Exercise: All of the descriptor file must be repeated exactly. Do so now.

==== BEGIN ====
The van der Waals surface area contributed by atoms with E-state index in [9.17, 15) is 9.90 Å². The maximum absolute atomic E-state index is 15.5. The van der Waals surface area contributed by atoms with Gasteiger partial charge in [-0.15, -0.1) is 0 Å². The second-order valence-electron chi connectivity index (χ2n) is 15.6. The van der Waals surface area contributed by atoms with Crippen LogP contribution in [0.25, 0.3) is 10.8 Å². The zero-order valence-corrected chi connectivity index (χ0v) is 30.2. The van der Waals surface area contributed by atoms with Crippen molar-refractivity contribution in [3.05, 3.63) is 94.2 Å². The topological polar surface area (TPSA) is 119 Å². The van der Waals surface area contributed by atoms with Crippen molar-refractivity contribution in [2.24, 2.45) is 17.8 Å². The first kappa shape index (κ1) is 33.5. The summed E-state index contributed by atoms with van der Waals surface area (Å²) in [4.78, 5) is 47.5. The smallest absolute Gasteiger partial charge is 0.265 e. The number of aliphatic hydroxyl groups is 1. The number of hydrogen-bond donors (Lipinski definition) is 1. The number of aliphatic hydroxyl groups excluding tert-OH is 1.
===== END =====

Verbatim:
The van der Waals surface area contributed by atoms with E-state index in [9.17, 15) is 9.90 Å². The maximum absolute atomic E-state index is 15.5. The van der Waals surface area contributed by atoms with Gasteiger partial charge in [-0.15, -0.1) is 0 Å². The second-order valence-electron chi connectivity index (χ2n) is 15.6. The van der Waals surface area contributed by atoms with Crippen LogP contribution in [0.25, 0.3) is 10.8 Å². The zero-order valence-corrected chi connectivity index (χ0v) is 30.2. The van der Waals surface area contributed by atoms with Crippen molar-refractivity contribution in [3.05, 3.63) is 94.2 Å². The topological polar surface area (TPSA) is 119 Å². The van der Waals surface area contributed by atoms with Crippen molar-refractivity contribution in [2.24, 2.45) is 17.8 Å². The first kappa shape index (κ1) is 33.5. The summed E-state index contributed by atoms with van der Waals surface area (Å²) in [4.78, 5) is 47.5. The smallest absolute Gasteiger partial charge is 0.265 e. The number of aliphatic hydroxyl groups is 1. The number of hydrogen-bond donors (Lipinski definition) is 1. The number of aliphatic hydroxyl groups excluding tert-OH is 1.